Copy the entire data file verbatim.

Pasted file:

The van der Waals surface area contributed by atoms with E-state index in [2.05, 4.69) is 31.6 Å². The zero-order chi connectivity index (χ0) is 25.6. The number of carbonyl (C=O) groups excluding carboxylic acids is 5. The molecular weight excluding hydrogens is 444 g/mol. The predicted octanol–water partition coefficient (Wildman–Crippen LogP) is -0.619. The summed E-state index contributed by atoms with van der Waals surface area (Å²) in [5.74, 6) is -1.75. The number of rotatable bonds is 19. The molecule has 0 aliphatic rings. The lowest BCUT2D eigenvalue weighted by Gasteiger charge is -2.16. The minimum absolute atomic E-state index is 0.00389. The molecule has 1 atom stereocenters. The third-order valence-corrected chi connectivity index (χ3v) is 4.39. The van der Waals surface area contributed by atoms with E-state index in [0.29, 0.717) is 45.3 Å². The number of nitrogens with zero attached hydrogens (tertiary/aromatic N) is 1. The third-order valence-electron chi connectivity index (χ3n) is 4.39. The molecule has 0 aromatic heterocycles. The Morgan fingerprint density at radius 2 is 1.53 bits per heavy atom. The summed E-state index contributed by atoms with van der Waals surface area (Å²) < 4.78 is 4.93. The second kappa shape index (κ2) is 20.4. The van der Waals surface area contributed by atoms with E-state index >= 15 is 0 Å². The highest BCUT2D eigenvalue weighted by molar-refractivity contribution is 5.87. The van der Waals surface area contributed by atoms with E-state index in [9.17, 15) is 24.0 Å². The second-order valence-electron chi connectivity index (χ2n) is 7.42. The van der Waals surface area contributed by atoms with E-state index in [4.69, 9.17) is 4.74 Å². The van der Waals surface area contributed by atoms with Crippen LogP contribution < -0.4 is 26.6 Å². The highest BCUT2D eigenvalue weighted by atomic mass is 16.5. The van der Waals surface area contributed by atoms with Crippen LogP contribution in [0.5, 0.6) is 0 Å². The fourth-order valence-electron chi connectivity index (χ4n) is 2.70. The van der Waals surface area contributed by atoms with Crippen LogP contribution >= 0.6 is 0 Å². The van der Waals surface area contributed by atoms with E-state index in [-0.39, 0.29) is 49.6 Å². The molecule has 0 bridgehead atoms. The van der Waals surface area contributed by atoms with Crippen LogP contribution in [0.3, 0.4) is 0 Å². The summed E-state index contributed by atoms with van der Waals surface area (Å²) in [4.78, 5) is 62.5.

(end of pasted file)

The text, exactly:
The van der Waals surface area contributed by atoms with E-state index in [2.05, 4.69) is 31.6 Å². The zero-order chi connectivity index (χ0) is 25.6. The number of carbonyl (C=O) groups excluding carboxylic acids is 5. The molecular weight excluding hydrogens is 444 g/mol. The predicted octanol–water partition coefficient (Wildman–Crippen LogP) is -0.619. The summed E-state index contributed by atoms with van der Waals surface area (Å²) in [5.74, 6) is -1.75. The number of rotatable bonds is 19. The molecule has 0 aliphatic rings. The lowest BCUT2D eigenvalue weighted by Gasteiger charge is -2.16. The minimum absolute atomic E-state index is 0.00389. The molecule has 1 atom stereocenters. The third-order valence-corrected chi connectivity index (χ3v) is 4.39. The van der Waals surface area contributed by atoms with E-state index in [0.29, 0.717) is 45.3 Å². The number of nitrogens with zero attached hydrogens (tertiary/aromatic N) is 1. The third-order valence-electron chi connectivity index (χ3n) is 4.39. The molecule has 0 aromatic heterocycles. The Morgan fingerprint density at radius 2 is 1.53 bits per heavy atom. The summed E-state index contributed by atoms with van der Waals surface area (Å²) < 4.78 is 4.93. The second kappa shape index (κ2) is 20.4. The van der Waals surface area contributed by atoms with E-state index >= 15 is 0 Å². The highest BCUT2D eigenvalue weighted by molar-refractivity contribution is 5.87. The van der Waals surface area contributed by atoms with E-state index in [9.17, 15) is 24.0 Å². The second-order valence-electron chi connectivity index (χ2n) is 7.42. The van der Waals surface area contributed by atoms with E-state index in [4.69, 9.17) is 4.74 Å². The van der Waals surface area contributed by atoms with Crippen LogP contribution < -0.4 is 26.6 Å². The highest BCUT2D eigenvalue weighted by atomic mass is 16.5. The van der Waals surface area contributed by atoms with Crippen LogP contribution in [0.5, 0.6) is 0 Å². The fourth-order valence-electron chi connectivity index (χ4n) is 2.70. The van der Waals surface area contributed by atoms with Crippen LogP contribution >= 0.6 is 0 Å². The van der Waals surface area contributed by atoms with E-state index in [-0.39, 0.29) is 49.6 Å². The molecule has 0 bridgehead atoms. The van der Waals surface area contributed by atoms with Crippen LogP contribution in [0.3, 0.4) is 0 Å². The summed E-state index contributed by atoms with van der Waals surface area (Å²) in [4.78, 5) is 62.5.